Are you wondering how a new B2B site can gain BIG brand awareness — plus, see some fantastic SEO benefits?
Recently, some friends asked for help with their site. They are a new SaaS player in a highly-competitive industry, and they wanted to know how to make the biggest splash in the shortest period of time.
This is tricky. Here’s why.
From a pure SEO perspective, you can’t take a new site from zero to top-10 within a short time. Domain authority and links take time to build. It’s a process, and one that you can’t control.
That’s why so many new sites rely on PPC ads. PPC is a great way to drive immediate traffic while you’re waiting for your organic rankings to build.
But, what if there was a way to build brand awareness, reach your target market, and drive initial incoming links?
How to get noticed, the old-fashioned way.
Once upon a time, before Google, we focused on getting favorable press in trade magazines.
Why? Because, it helped establish our company as a market leader. It built authority. And — most importantly — we wanted our target customer to read the article and think, “They have exactly what I need.”
Today, we can write authoritative, keyphrase-rich resources that help our company get the branding we want. For instance:
An internet security SaaS company could create an annual “state of the industry” survey that’s updated every year. For instance, check out Symantec’s Internet Security Threat Report.
An online bookkeeping software platform could survey business owners about what makes them successful. For instance, here’s what Xero did.
An SEO platform could survey top experts and share their opinions. Moz’s yearly Local Search Rankings Factors report is always well-publicized and cited.
The key is choosing a topic that:
— Your customers care about.
— Contains information that’s not available elsewhere (or, if it is available, you’re providing a unique perspective.)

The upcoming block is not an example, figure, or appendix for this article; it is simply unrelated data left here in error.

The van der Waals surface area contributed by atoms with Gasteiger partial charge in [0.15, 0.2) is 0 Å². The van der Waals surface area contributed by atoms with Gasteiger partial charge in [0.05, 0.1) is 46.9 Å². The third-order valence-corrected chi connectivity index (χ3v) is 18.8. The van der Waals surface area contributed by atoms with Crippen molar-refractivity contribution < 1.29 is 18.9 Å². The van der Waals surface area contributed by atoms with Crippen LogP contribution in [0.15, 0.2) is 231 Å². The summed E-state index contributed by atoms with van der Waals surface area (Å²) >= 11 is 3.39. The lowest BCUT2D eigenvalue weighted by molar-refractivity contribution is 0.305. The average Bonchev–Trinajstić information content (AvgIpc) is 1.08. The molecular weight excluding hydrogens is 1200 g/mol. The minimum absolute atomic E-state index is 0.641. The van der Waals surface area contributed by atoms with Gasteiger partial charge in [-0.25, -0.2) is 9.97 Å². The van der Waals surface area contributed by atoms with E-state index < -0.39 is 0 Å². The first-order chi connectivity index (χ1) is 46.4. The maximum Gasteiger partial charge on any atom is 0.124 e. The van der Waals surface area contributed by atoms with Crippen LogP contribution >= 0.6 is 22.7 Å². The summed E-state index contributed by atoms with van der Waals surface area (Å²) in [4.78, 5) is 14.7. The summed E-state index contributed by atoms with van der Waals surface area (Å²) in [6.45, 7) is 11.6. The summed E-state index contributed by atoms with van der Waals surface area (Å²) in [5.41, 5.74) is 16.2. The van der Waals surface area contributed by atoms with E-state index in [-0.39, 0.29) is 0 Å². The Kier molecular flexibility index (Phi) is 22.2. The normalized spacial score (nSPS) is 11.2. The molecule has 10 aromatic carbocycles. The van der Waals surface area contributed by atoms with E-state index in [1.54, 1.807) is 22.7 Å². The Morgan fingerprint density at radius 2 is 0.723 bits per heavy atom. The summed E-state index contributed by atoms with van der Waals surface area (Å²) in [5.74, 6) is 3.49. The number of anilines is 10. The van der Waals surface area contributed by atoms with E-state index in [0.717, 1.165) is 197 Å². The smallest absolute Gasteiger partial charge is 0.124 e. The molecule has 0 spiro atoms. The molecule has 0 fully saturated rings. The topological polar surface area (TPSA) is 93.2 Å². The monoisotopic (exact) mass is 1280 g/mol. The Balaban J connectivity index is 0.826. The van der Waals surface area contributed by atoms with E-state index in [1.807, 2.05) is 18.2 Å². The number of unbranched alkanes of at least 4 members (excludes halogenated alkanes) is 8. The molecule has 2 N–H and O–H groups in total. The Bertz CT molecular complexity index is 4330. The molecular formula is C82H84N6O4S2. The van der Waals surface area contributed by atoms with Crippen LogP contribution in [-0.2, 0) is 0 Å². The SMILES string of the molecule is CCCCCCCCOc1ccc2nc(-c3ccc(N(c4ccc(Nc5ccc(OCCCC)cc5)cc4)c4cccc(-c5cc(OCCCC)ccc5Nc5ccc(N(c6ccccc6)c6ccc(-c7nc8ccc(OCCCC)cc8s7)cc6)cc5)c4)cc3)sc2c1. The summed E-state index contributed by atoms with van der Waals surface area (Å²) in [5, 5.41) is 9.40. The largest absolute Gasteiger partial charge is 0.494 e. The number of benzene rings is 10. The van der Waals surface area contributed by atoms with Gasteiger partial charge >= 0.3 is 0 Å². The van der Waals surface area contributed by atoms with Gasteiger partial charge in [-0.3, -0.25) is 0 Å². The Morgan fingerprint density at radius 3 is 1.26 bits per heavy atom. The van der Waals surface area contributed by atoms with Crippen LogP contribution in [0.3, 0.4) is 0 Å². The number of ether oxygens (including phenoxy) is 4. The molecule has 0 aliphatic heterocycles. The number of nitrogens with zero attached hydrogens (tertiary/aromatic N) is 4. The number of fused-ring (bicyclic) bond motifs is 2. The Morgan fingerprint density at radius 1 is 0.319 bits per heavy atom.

— You can promote as THE resource, and…
— You can slice and dice the content in different Google-friendly ways (videos, blog posts, webinars, etc.)
(Some of you may be thinking, “Hey, Heather. This sounds like the hub and spoke content strategy approach” — and you’d be right. If hub and spoke is new to you, check out this article for more information.)
Why is this approach so cool?
Lots of reasons:
— It’s a way to snag incoming links, fast. Yes, you’ll need to go all-out to promote your market-leading content. But your promotional efforts will be worth it.
— It jump-starts your visibility.
— It immediately sets you apart as a new company to watch.
— All of the content is (ideally) SEO-optimized, helping you position for a variety of tasty related keyterms and concepts.
— You can gain new newsletter subscribers quickly (especially if you require an email address in exchange for reading the report.)
So, what’s the downside?
This is not a “let’s pull this together in a weekend” quickie content play.
This is a “let’s do the research, set milestones, create an airtight editorial calendar, work with design, and plan a super tremendous promotional strategy” content play.
Expect that the initial content and promotional plan will take at least three months to create. Especially if you don’t quite have a writing process in place.
It will feel like it’s taking forever. It will be worth it.
There’s also the possibility that the promotion flops, and people don’t immediately care about your cool new guide. You don’t get the link love you want.
Some guides take a while to capture their audience. It happens.
If it happens to you (which it won’t,) dig into the “why” and reverse-engineer the cause. For instance:
— Could you have promoted the guide differently?
— Who did you reach out to directly? Would you choose different influencers?
— How did the landing page perform? Was there any friction that made it hard for people to grab your guide?
— Did the guide topic spark a conversation? If not, what could you have done differently?
— Did you promote the content at the wrong time? For instance, summer can be slow for some B2B companies.
Chances are, you’ll discover a few things you’ll tweak for next time. And hey, even if the promotion was so-so, your well-written content still sets you apart.
What do you think?
Is this something you want to try for your site (or a client’s site?) Let me know in the comments!